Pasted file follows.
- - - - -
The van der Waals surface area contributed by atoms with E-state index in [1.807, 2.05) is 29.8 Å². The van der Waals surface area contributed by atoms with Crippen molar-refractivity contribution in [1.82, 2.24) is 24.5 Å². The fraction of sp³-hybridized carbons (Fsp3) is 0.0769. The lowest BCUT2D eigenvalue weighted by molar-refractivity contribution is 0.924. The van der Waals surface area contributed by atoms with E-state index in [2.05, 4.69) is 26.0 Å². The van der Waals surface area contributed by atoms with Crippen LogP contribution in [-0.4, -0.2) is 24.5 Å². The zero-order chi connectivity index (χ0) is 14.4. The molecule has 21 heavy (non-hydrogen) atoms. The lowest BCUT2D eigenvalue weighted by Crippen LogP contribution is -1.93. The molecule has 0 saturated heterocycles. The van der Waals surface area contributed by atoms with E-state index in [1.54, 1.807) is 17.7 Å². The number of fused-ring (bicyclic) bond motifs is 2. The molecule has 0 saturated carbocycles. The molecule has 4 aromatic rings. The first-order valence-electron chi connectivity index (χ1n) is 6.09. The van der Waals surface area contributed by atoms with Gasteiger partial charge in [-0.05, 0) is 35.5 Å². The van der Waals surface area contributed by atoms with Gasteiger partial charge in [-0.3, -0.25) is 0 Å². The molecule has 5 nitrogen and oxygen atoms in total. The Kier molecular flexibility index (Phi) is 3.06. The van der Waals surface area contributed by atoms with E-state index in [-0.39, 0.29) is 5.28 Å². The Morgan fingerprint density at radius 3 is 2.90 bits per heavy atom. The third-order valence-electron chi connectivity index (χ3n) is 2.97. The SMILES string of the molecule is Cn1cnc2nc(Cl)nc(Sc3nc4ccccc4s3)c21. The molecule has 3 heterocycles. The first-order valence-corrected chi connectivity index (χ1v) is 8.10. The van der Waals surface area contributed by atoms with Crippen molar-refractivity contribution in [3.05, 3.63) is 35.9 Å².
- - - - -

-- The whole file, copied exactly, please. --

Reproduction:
The van der Waals surface area contributed by atoms with E-state index in [1.807, 2.05) is 29.8 Å². The van der Waals surface area contributed by atoms with Crippen molar-refractivity contribution in [1.82, 2.24) is 24.5 Å². The fraction of sp³-hybridized carbons (Fsp3) is 0.0769. The lowest BCUT2D eigenvalue weighted by molar-refractivity contribution is 0.924. The van der Waals surface area contributed by atoms with E-state index in [2.05, 4.69) is 26.0 Å². The van der Waals surface area contributed by atoms with Crippen LogP contribution in [-0.4, -0.2) is 24.5 Å². The zero-order chi connectivity index (χ0) is 14.4. The molecule has 21 heavy (non-hydrogen) atoms. The lowest BCUT2D eigenvalue weighted by Crippen LogP contribution is -1.93. The molecule has 0 saturated heterocycles. The van der Waals surface area contributed by atoms with E-state index in [1.54, 1.807) is 17.7 Å². The number of fused-ring (bicyclic) bond motifs is 2. The molecule has 0 saturated carbocycles. The molecule has 4 aromatic rings. The first-order valence-electron chi connectivity index (χ1n) is 6.09. The van der Waals surface area contributed by atoms with Gasteiger partial charge in [-0.05, 0) is 35.5 Å². The van der Waals surface area contributed by atoms with Gasteiger partial charge in [-0.3, -0.25) is 0 Å². The molecule has 5 nitrogen and oxygen atoms in total. The Kier molecular flexibility index (Phi) is 3.06. The van der Waals surface area contributed by atoms with E-state index in [-0.39, 0.29) is 5.28 Å². The Morgan fingerprint density at radius 3 is 2.90 bits per heavy atom. The third-order valence-electron chi connectivity index (χ3n) is 2.97. The SMILES string of the molecule is Cn1cnc2nc(Cl)nc(Sc3nc4ccccc4s3)c21. The molecule has 3 heterocycles. The first-order valence-corrected chi connectivity index (χ1v) is 8.10. The van der Waals surface area contributed by atoms with Crippen molar-refractivity contribution in [3.05, 3.63) is 35.9 Å².